Britain still hesitant about innovation especially in transport

I have seen the future. Or have I? in 2012, I came across a wide variety of transport innovations and was, for the most part, pleasantly surprised. Normally, I am fairly cynical about wondrous new ideas and how they will reshape the world, and have been quick to dismiss them. However, given the pace of technological change and the number of ideas that appear workable, I am beginning to change my mind and conclude that we all ought to be better at examining and embracing innovation, including me.

Take the latest new concept I saw. In December I dropped in on a new electric bike shop in London’s famous Portobello Road (though sensibly it is at the far northern cheaper end) called justebikes ( The introduction had come through a fellow QPR fan and it was more out of politeness than any great interest that I managed to fit the meeting into my busy post Siberian pre-Christmas schedule. I am a keen cyclist. Actually keen is the wrong word. Cycling is simply fundamental to my lifestyle, able to get me round London quicker and more efficiently than any other method, and as a by product keeping me fit and reducing my carbon footprint. I am keen in the same way that I am keen about having legs.

So my instinct was that e-bikes are for wusses who are too lazy to push down on the pedals, and therefore have at best only a marginal role in the transport mix. I was wrong. Completely wrong. James Fitzgerald, the owner of the shop, convinced me that electric bikes could be part of making our cities more liveable. He cited both Holland and Germany, countries with much higher mode shares for cyclists, as having millions of e-bikes.

The e-bikes look like a normal bike except they have a battery pack on the back. The key point is that they enable the range to be extended or, indeed, the number of potential cyclists to increase. I had a quick ride on one and it was not only amazingly fast, but fantastic fun. It’s like having your dad push you along when you first get rid of the trainer wheels. You pedal a bit and before you know it, you are doing 16 mph, the top speed allowed under EU rules for electric assistance – pedal a bit harder and you can easily reach 20 mph.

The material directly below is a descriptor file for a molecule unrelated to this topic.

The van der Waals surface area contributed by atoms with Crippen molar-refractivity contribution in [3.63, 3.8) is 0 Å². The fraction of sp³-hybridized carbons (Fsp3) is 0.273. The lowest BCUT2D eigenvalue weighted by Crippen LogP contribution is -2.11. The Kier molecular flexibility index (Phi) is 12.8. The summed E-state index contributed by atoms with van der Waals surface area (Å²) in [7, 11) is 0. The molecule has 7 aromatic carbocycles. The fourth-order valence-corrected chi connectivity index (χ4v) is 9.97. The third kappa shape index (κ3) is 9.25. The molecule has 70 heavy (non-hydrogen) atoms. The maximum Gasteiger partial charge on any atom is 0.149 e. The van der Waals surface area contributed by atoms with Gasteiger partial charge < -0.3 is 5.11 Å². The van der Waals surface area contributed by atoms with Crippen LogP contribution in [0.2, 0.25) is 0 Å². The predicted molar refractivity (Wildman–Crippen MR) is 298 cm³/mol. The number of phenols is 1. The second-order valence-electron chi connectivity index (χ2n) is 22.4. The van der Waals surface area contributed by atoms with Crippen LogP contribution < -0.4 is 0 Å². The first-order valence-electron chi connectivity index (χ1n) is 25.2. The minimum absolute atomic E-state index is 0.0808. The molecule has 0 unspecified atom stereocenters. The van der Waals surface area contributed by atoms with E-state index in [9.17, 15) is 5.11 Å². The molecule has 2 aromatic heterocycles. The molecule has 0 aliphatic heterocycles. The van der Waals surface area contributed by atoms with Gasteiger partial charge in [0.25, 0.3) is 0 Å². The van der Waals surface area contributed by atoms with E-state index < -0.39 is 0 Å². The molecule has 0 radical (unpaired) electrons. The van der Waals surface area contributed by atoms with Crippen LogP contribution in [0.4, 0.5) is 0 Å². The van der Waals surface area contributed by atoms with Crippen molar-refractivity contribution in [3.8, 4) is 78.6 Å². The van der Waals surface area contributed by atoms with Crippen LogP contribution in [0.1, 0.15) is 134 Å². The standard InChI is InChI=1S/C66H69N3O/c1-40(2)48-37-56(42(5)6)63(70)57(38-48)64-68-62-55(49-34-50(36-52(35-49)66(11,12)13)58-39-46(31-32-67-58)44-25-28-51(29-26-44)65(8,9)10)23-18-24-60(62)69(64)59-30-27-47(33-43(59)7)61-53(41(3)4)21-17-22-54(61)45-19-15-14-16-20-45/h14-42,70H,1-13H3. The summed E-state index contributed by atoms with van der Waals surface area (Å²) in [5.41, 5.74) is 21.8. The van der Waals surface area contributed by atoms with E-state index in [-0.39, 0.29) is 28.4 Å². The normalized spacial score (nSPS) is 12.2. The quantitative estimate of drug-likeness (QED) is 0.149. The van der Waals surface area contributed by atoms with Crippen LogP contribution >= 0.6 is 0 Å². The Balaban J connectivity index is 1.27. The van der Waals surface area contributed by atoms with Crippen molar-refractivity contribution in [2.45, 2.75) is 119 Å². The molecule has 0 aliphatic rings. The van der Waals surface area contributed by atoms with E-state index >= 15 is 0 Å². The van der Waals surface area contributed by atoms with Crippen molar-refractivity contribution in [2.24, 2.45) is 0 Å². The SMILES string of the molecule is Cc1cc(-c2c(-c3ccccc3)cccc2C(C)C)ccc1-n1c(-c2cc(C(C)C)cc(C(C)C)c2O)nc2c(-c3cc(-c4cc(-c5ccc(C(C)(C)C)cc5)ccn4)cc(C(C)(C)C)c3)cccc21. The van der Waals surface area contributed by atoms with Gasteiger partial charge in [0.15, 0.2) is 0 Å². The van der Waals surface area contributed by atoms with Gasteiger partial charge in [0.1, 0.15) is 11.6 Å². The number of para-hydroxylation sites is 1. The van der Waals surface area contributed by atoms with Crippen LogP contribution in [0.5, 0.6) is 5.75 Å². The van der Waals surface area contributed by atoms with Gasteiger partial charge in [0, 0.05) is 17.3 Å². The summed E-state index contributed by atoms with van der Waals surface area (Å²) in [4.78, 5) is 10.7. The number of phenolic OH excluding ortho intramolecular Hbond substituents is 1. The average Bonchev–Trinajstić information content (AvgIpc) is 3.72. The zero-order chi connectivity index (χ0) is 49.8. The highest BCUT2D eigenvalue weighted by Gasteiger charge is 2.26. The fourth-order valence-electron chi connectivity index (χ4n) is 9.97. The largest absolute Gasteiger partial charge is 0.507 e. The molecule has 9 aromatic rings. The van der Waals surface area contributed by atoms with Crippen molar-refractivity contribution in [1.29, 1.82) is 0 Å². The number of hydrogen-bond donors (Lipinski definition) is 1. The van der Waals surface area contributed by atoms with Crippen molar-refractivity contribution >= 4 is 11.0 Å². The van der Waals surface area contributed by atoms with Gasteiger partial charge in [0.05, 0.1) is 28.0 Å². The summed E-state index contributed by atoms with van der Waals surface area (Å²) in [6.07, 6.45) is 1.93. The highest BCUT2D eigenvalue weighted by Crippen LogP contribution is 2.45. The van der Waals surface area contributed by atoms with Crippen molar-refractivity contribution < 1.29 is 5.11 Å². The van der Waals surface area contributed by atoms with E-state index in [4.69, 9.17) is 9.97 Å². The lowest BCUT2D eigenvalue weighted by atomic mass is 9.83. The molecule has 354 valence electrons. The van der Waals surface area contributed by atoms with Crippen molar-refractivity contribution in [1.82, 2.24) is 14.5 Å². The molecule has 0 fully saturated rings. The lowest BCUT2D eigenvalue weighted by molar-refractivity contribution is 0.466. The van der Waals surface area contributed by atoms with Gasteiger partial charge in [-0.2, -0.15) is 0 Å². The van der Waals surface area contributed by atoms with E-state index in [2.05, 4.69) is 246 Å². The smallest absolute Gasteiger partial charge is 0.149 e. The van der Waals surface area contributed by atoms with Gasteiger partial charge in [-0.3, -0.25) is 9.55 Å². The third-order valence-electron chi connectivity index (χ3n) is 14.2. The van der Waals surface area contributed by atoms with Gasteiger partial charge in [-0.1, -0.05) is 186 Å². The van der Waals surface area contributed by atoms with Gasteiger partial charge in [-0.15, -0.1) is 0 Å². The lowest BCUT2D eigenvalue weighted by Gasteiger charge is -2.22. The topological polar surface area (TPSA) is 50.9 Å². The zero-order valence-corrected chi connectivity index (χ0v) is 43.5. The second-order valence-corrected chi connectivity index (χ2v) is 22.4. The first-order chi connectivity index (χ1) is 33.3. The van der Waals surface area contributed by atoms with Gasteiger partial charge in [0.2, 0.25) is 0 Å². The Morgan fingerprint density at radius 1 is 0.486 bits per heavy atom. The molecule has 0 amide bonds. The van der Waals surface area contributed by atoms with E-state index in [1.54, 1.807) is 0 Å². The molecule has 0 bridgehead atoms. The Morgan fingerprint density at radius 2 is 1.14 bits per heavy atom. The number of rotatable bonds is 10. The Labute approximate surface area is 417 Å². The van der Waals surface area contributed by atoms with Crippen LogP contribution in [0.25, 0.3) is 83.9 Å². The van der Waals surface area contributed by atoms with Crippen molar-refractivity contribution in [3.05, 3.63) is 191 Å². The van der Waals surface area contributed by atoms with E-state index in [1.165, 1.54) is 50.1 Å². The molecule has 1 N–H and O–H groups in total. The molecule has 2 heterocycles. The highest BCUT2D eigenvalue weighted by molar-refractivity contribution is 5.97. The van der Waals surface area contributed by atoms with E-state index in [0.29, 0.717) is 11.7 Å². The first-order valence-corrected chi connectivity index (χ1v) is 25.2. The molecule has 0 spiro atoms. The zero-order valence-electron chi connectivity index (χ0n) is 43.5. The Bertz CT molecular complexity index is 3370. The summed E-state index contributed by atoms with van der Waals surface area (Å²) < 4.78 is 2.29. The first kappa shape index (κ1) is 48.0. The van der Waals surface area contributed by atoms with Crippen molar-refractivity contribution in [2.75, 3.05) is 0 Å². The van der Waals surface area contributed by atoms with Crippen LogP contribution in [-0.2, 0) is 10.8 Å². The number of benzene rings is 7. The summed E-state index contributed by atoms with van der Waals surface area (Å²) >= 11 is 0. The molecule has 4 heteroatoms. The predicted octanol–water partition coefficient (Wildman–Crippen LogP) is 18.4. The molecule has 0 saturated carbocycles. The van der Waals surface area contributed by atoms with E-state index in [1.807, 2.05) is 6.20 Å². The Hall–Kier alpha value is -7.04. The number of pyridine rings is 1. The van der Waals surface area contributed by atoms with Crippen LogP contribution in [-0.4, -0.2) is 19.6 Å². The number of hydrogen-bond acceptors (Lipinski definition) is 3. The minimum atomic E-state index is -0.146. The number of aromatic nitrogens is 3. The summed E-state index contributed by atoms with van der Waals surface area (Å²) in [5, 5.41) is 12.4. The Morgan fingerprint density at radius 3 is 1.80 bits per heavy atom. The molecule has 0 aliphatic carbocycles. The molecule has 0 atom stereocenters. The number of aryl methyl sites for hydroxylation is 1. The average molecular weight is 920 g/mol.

Therefore, for a moderate amount of effort, an e-bike allows people to make a journey much greater than the, say, 5-7 miles maximum that an urban cyclist normally would consider. Moreover, it is somewhat safer as you can easily keep up with the urban traffic. Hills are no longer an obstacle and, that British obsession, a shower at the end of the journey, is completely unnecessary.

They are not cheap, mostly the wrong side of £2,000, although there are cheap but less reliable Chinese versions at under £1000, but they don’t get stolen. Not only is there a clever immobilisation system, but even if they are whisked away in a van, there is a tracking device. Mr FitzGerald says only one of his customers’ bikes has been stolen, and that was soon found.

He reckons that most of his customers were not previously cyclists: ‘Of course some have transferred from conventional bikes, especially those who feel they are getting too old for them, but on the whole this is a new market’.

Daisy Goodwin, the Sunday Times columnist, is one of the former, having cycled all her life but wrote a piece (November 18 2012) saying how she enjoyed the extra acceleration her e-bike gave her, allowing her to outpace the lycra louts louts or ‘velociraptor cyclists’ as she calls them. Her finest moment, she says, was when she overtook a pair of mountain bikers sweating up a hill when she was using her e-bike ‘in the Swiss Alps wearing a polkadot dress and flip flops’. She recommends any middle aged women to take up an e-bike to get around town.

There is a more serious point, however. These e-bikes do offer a genuine opportunity to extend the numbers using environmentally sound forms of transport.  However, inevitably, the British government has failed to encourage this trend. In a rational world, e-bike purchasers would be able to use money from the government fund for e-cars that gives buyers a 20 per cent discount. However, despite lobbying from Mr Fitzgerald, including a meeting with ministers, that is limited to four wheel vehicles. Meanwhile, tens of millions of taxpayers money is going on creating a network of charging points when e-bikes present a cheaper option that should be supported.

But encouraging e-bikes needs more than that. It requires a bit of out of the box thinking and an assessment of what is happening on the Continent. Yet again, Britain looks as if it will miss out on an opportunity offered by technology and innovation.

As for the other innovations I came across in 2012, ranging from cable cars to pods and even driverless cars, I will write about those in the next column. But a warning: I suspect there is a revolution coming in transport just as disruptive as the internet has been to everything from newspaper publishing to Blockbusters, and we should at least understand the nature of innovation or, best, embrace it.

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